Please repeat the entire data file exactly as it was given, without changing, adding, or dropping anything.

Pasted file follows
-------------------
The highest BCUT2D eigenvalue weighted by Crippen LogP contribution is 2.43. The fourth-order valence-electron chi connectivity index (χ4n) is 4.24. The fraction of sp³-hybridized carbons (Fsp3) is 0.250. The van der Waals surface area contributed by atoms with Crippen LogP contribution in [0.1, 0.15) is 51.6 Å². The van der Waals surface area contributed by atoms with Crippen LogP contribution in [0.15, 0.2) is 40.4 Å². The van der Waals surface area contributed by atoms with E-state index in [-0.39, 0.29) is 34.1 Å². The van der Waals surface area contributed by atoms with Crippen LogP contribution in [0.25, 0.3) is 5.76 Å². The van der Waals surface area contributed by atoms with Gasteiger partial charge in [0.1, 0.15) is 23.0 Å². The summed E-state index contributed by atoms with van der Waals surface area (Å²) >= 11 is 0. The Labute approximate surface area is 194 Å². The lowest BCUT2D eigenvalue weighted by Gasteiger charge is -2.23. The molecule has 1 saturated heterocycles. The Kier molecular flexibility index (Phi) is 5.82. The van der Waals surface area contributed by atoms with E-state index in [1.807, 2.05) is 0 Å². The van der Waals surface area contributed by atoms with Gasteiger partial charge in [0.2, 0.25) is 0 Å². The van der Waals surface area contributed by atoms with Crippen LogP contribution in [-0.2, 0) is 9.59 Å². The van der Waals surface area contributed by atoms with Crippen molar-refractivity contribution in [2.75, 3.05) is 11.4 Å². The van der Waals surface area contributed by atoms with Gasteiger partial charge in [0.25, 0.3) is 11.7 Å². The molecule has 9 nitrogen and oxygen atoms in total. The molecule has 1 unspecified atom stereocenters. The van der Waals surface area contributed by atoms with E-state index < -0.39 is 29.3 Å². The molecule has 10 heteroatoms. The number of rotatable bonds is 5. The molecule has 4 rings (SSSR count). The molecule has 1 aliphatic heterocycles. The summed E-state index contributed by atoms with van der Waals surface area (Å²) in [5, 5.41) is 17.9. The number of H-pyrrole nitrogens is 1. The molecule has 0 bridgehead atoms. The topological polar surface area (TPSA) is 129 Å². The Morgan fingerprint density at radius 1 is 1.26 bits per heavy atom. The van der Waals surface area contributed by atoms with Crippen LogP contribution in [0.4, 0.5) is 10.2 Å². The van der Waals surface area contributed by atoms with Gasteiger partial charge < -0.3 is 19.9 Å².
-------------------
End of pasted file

The highest BCUT2D eigenvalue weighted by Crippen LogP contribution is 2.43. The fourth-order valence-electron chi connectivity index (χ4n) is 4.24. The fraction of sp³-hybridized carbons (Fsp3) is 0.250. The van der Waals surface area contributed by atoms with Crippen LogP contribution in [0.1, 0.15) is 51.6 Å². The van der Waals surface area contributed by atoms with Crippen LogP contribution in [0.15, 0.2) is 40.4 Å². The van der Waals surface area contributed by atoms with E-state index in [-0.39, 0.29) is 34.1 Å². The van der Waals surface area contributed by atoms with Crippen LogP contribution in [0.25, 0.3) is 5.76 Å². The van der Waals surface area contributed by atoms with Gasteiger partial charge in [0.1, 0.15) is 23.0 Å². The summed E-state index contributed by atoms with van der Waals surface area (Å²) >= 11 is 0. The Labute approximate surface area is 194 Å². The lowest BCUT2D eigenvalue weighted by Gasteiger charge is -2.23. The molecule has 1 saturated heterocycles. The Kier molecular flexibility index (Phi) is 5.82. The van der Waals surface area contributed by atoms with E-state index in [1.807, 2.05) is 0 Å². The van der Waals surface area contributed by atoms with Gasteiger partial charge in [0.2, 0.25) is 0 Å². The van der Waals surface area contributed by atoms with Crippen LogP contribution in [-0.2, 0) is 9.59 Å². The van der Waals surface area contributed by atoms with Crippen molar-refractivity contribution in [2.75, 3.05) is 11.4 Å². The van der Waals surface area contributed by atoms with Gasteiger partial charge in [0.25, 0.3) is 11.7 Å². The molecule has 9 nitrogen and oxygen atoms in total. The molecule has 1 unspecified atom stereocenters. The van der Waals surface area contributed by atoms with E-state index < -0.39 is 29.3 Å². The molecule has 10 heteroatoms. The number of rotatable bonds is 5. The molecule has 4 rings (SSSR count). The molecule has 1 aliphatic heterocycles. The summed E-state index contributed by atoms with van der Waals surface area (Å²) in [5, 5.41) is 17.9. The number of H-pyrrole nitrogens is 1. The molecule has 0 bridgehead atoms. The topological polar surface area (TPSA) is 129 Å². The Morgan fingerprint density at radius 1 is 1.26 bits per heavy atom. The van der Waals surface area contributed by atoms with Crippen LogP contribution in [0.4, 0.5) is 10.2 Å². The van der Waals surface area contributed by atoms with Gasteiger partial charge < -0.3 is 19.9 Å².